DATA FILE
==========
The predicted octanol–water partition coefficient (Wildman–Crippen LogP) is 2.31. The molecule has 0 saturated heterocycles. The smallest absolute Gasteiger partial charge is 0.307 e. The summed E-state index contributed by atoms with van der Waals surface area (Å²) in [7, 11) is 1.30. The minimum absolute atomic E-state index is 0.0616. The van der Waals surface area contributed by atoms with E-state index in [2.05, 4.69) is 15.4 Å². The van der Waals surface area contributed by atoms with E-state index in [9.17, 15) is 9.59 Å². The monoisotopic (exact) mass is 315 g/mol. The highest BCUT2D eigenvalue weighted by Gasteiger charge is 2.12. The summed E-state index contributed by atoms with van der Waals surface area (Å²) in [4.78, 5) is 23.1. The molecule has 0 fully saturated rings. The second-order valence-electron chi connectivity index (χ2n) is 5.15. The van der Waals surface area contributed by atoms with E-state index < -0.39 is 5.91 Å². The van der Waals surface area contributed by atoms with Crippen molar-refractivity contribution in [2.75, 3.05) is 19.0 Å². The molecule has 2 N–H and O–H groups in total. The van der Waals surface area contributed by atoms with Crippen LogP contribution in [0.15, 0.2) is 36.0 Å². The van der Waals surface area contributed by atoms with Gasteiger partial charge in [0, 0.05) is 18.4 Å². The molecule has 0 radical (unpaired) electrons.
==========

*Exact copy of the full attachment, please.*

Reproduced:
The predicted octanol–water partition coefficient (Wildman–Crippen LogP) is 2.31. The molecule has 0 saturated heterocycles. The smallest absolute Gasteiger partial charge is 0.307 e. The summed E-state index contributed by atoms with van der Waals surface area (Å²) in [7, 11) is 1.30. The minimum absolute atomic E-state index is 0.0616. The van der Waals surface area contributed by atoms with E-state index in [2.05, 4.69) is 15.4 Å². The van der Waals surface area contributed by atoms with E-state index in [9.17, 15) is 9.59 Å². The monoisotopic (exact) mass is 315 g/mol. The highest BCUT2D eigenvalue weighted by Gasteiger charge is 2.12. The summed E-state index contributed by atoms with van der Waals surface area (Å²) in [4.78, 5) is 23.1. The molecule has 0 fully saturated rings. The second-order valence-electron chi connectivity index (χ2n) is 5.15. The van der Waals surface area contributed by atoms with E-state index < -0.39 is 5.91 Å². The van der Waals surface area contributed by atoms with Crippen molar-refractivity contribution in [2.75, 3.05) is 19.0 Å². The molecule has 2 N–H and O–H groups in total. The van der Waals surface area contributed by atoms with Crippen LogP contribution in [0.15, 0.2) is 36.0 Å². The van der Waals surface area contributed by atoms with Gasteiger partial charge in [0, 0.05) is 18.4 Å². The molecule has 0 radical (unpaired) electrons.